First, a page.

Wednesday Afternoon Workshops
March 30, 2016
Pre-registration required to attend.
Agenda subject to change.
Lake Districts are special purpose units of government state laws beyond Chapter 33 guide how they operate. These laws are meant to make all local governments in Wisconsin more transparent, accountable, professional, and effective. This training session will be presented by outreach staff from the UW Extension Local Government Center who have worked with town, village, city and county officials for many years to help them understand the laws and hold effective government meetings. We will cover open meetings law, ethics and conflicts of interest, and key methods for better meetings and using parliamentary procedure.
Philip Freeburg, Local Government Law Educator, UW-Extension Local Government Center
Dan Hill, Local Government Specialist, UW-Extension Local Government Center
Join Healthy Lakes team members and project participants to learn how to get Healthy Lakes projects done. We will share an overview of the 2014-2017 Healthy Lakes Implementation Plan and best practices but focus most of the discussion on tools, tips, and lessons learned from the lakeshore property owners and partners who are leading the initiative. This workshop is intended for folks who are familiar with the Healthy Lakes initiative but would like more direction on how to make it happen in their communities.
Pamela Toshner, Lake Biologist, Wisconsin DNR
Healthy Lakes team member and/or "founders"
This workshop is designed specifically for Lake District Treasurers. Managing a lake district budget is not the same as working with a lake association or other type of organization. This workshop will provide you with the tools and knowledge needed to create and manage your lake district’s budget. We will cover specific compliance rules that lake districts need to follow.
Eric Olson, Director, UW Extension Lakes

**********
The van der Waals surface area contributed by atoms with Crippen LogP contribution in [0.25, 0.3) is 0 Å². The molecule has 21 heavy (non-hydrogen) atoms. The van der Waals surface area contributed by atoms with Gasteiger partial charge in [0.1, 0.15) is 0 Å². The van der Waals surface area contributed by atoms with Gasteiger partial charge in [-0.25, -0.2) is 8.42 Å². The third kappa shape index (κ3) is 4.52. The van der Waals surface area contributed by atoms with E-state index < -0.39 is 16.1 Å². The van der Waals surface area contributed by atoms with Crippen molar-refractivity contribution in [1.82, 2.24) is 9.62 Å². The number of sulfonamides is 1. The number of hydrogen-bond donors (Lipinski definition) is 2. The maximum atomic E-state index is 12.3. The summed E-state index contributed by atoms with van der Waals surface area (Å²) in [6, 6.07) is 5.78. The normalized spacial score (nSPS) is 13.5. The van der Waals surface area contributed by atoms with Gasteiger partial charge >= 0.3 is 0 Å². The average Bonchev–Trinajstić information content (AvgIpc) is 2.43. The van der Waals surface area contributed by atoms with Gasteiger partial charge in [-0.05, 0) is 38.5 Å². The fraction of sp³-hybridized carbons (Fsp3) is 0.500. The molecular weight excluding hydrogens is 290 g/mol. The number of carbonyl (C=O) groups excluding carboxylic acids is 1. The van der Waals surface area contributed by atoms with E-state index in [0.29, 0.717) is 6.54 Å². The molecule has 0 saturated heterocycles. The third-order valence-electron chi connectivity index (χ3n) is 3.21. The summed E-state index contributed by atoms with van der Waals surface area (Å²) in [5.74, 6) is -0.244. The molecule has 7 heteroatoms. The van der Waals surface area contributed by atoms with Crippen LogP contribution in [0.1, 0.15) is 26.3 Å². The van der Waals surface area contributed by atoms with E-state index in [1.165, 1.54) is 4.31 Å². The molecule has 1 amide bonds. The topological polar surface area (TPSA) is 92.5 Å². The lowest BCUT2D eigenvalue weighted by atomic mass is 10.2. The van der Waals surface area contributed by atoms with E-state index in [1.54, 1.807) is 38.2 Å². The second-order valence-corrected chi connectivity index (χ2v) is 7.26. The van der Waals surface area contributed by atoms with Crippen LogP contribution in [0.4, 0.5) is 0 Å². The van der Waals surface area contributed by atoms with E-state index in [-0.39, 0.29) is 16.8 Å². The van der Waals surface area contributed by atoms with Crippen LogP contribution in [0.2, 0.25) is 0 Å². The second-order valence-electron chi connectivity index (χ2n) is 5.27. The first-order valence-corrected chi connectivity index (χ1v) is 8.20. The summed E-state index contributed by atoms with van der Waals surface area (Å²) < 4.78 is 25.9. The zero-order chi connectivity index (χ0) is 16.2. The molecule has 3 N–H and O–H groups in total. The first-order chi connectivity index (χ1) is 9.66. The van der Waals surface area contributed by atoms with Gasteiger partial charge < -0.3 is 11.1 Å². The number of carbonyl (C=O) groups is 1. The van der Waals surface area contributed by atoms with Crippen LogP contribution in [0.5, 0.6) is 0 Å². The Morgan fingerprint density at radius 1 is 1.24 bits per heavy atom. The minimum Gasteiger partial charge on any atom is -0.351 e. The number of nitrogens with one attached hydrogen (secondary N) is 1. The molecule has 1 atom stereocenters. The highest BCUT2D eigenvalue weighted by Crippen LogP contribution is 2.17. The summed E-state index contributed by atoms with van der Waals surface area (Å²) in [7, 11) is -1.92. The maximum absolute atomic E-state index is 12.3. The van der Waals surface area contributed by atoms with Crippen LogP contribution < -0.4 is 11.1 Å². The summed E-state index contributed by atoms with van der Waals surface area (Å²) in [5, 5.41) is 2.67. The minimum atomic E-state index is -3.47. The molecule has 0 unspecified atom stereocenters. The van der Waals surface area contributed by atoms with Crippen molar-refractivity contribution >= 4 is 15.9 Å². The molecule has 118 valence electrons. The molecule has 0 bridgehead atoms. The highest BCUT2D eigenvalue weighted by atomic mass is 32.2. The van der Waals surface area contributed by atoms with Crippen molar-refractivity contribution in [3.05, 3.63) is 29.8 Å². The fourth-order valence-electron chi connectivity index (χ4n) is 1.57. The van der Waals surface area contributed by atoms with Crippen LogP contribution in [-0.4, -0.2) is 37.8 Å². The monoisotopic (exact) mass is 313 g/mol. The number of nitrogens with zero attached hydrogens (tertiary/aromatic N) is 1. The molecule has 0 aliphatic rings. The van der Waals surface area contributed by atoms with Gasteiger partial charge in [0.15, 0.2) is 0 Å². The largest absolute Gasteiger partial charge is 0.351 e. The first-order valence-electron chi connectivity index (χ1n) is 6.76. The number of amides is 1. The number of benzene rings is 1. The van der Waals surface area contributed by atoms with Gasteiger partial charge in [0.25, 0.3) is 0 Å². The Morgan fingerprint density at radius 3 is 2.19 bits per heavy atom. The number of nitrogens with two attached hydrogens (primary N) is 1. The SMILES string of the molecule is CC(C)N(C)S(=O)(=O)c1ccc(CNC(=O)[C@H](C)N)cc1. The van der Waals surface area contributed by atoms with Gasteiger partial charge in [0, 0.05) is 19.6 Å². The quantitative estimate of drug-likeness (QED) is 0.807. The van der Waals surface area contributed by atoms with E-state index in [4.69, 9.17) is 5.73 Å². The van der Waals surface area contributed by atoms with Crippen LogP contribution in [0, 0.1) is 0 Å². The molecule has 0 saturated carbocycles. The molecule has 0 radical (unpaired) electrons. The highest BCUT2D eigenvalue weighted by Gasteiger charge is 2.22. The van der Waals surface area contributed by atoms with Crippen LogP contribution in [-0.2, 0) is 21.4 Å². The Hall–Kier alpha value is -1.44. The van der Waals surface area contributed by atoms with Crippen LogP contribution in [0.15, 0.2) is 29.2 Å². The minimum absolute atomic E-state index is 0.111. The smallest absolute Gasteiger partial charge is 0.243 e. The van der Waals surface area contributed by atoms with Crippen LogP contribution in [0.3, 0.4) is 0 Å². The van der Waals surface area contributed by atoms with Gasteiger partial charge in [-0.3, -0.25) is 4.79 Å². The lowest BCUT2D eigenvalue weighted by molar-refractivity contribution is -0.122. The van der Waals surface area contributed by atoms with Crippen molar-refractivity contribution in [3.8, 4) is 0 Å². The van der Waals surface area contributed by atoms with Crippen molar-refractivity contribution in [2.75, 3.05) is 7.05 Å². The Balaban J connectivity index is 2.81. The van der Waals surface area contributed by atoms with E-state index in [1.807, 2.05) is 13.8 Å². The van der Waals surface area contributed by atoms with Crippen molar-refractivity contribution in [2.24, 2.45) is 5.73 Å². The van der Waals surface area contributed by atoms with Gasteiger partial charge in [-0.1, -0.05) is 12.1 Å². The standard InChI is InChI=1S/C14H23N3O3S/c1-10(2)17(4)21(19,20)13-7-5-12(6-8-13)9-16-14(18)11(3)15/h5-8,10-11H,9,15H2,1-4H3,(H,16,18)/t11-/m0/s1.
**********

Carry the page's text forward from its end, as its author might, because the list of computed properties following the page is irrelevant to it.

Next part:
Don Putnam, Treasurer, Rice Lake Lake Protection and Rehabilitation District
Krista Olson, President, McDill Pond Inland Lake Protection and Rehabilitation District
Jeri McGinley, Clerk/Treasurer, Village of Park Ridge
With school cancellations being announced on Twitter and “Happy Birthday” often delivered on Facebook, online forms of communication are becoming imbedded in our daily lives. One reason these communication tools are so popular is how it allows the user to effectively communicate with hundreds of people. If you would like to start utilizing these tools to tell your lake’s story and to communicate with your stakeholders, join us, to learn more about what these online tools are and how to use them. There will also be time to gain hands on experience creating content on these platforms during the session and throughout #WiLakesCon.
Tim Campbell, Aquatic Invasive Species Communications Specialist, UW-Extension/Wisconsin DNR
Aaron Conklin, Social Media Coordinator, UW Sea Grant
Why do we have shoreland zoning in Wisconsin? Where did it come from and what are we trying to accomplish with it? In this workshop we’ll talk about the history of shoreland zoning, how it works today, and recent changes such as those in the state budget bill passed in July 2015 that went into effect immediately, plus any additional legislative changes made this spring. State law now says counties cannot have shoreland standards more protective than state standards. The state minimum shoreland standards since 1967 have become the minimum and maximum standards. We will discuss the specifics of this law, shoreland science, what county zoning staff are doing, how lake organizations can get involved, and the requirement for county shoreland ordinances to comply with the NR 115 standards by October 1, 2016.
Lynn Markham, Land Use Specialist, Center for Land Use and Education
Kay Lutze, Shoreland Zoning Policy Coordinator, Wisconsin DNR
Lake eutrophication modeling uses characteristics of the lake and watershed to better understand the current trophic condition of a lake and evaluate how that has or could change. This workshop will examine some of the principals of lake eutrophication modeling and introduce attendees to the Wisconsin Lake Modeling Suite (WiLMS) for lake water quality evaluation and planning. This workshop is geared towards individuals interested in performing simple lake eutrophication modeling or to better understand modeling results developed for their lake. Participants will need to provide their own laptop computer as this session will include hands-on applications of WiLMS.
Paul McGinley, Water Quality Specialist, UW-Extension/UW-Stevens Point
Wisconsin’s freshwater resources have long supported a vibrant brewing industry. Beer producers are increasingly realizing the importance and value of water and are developing strategies to use water more wisely and make their operations more sustainable. Join groundwater experts on a fun and fact-filled tour of the Stevens Point Brewery. We’ll highlight the connections between the beverages we enjoy and groundwater quality and quantity. We’ll also explore the impact of groundwater use on lakes and rivers.
Bill DeVita, Environmental Lab Manager, Wisconsin Environmental Analysis Lab, UW-Stevens Point